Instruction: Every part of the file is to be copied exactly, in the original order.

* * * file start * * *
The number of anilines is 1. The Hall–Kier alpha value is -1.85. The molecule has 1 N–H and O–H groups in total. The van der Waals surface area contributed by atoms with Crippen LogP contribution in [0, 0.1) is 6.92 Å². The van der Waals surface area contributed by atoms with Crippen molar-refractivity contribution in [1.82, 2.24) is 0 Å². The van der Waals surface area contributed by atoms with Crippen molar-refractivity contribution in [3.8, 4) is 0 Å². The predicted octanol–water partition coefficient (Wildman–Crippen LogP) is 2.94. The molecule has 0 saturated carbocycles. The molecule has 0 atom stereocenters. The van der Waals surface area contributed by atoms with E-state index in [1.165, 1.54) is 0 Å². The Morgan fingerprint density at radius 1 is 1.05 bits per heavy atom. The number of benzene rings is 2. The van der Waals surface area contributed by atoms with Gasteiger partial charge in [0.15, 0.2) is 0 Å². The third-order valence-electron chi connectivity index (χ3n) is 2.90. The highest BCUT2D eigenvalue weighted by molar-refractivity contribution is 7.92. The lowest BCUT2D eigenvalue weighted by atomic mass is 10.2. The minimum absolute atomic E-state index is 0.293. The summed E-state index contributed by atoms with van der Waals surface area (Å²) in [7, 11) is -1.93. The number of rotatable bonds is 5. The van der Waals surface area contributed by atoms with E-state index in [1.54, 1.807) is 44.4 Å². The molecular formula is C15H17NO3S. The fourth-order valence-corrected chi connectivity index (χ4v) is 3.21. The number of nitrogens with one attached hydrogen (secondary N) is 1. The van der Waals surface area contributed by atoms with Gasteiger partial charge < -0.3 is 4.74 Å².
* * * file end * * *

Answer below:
The number of anilines is 1. The Hall–Kier alpha value is -1.85. The molecule has 1 N–H and O–H groups in total. The van der Waals surface area contributed by atoms with Crippen LogP contribution in [0, 0.1) is 6.92 Å². The van der Waals surface area contributed by atoms with Crippen molar-refractivity contribution in [1.82, 2.24) is 0 Å². The van der Waals surface area contributed by atoms with Crippen molar-refractivity contribution in [3.8, 4) is 0 Å². The predicted octanol–water partition coefficient (Wildman–Crippen LogP) is 2.94. The molecule has 0 saturated carbocycles. The molecule has 0 atom stereocenters. The van der Waals surface area contributed by atoms with E-state index in [1.165, 1.54) is 0 Å². The Morgan fingerprint density at radius 1 is 1.05 bits per heavy atom. The number of benzene rings is 2. The van der Waals surface area contributed by atoms with Gasteiger partial charge in [0.15, 0.2) is 0 Å². The third-order valence-electron chi connectivity index (χ3n) is 2.90. The highest BCUT2D eigenvalue weighted by molar-refractivity contribution is 7.92. The lowest BCUT2D eigenvalue weighted by atomic mass is 10.2. The minimum absolute atomic E-state index is 0.293. The summed E-state index contributed by atoms with van der Waals surface area (Å²) in [7, 11) is -1.93. The number of rotatable bonds is 5. The van der Waals surface area contributed by atoms with E-state index in [1.54, 1.807) is 44.4 Å². The molecular formula is C15H17NO3S. The fourth-order valence-corrected chi connectivity index (χ4v) is 3.21. The number of nitrogens with one attached hydrogen (secondary N) is 1. The van der Waals surface area contributed by atoms with Gasteiger partial charge < -0.3 is 4.74 Å².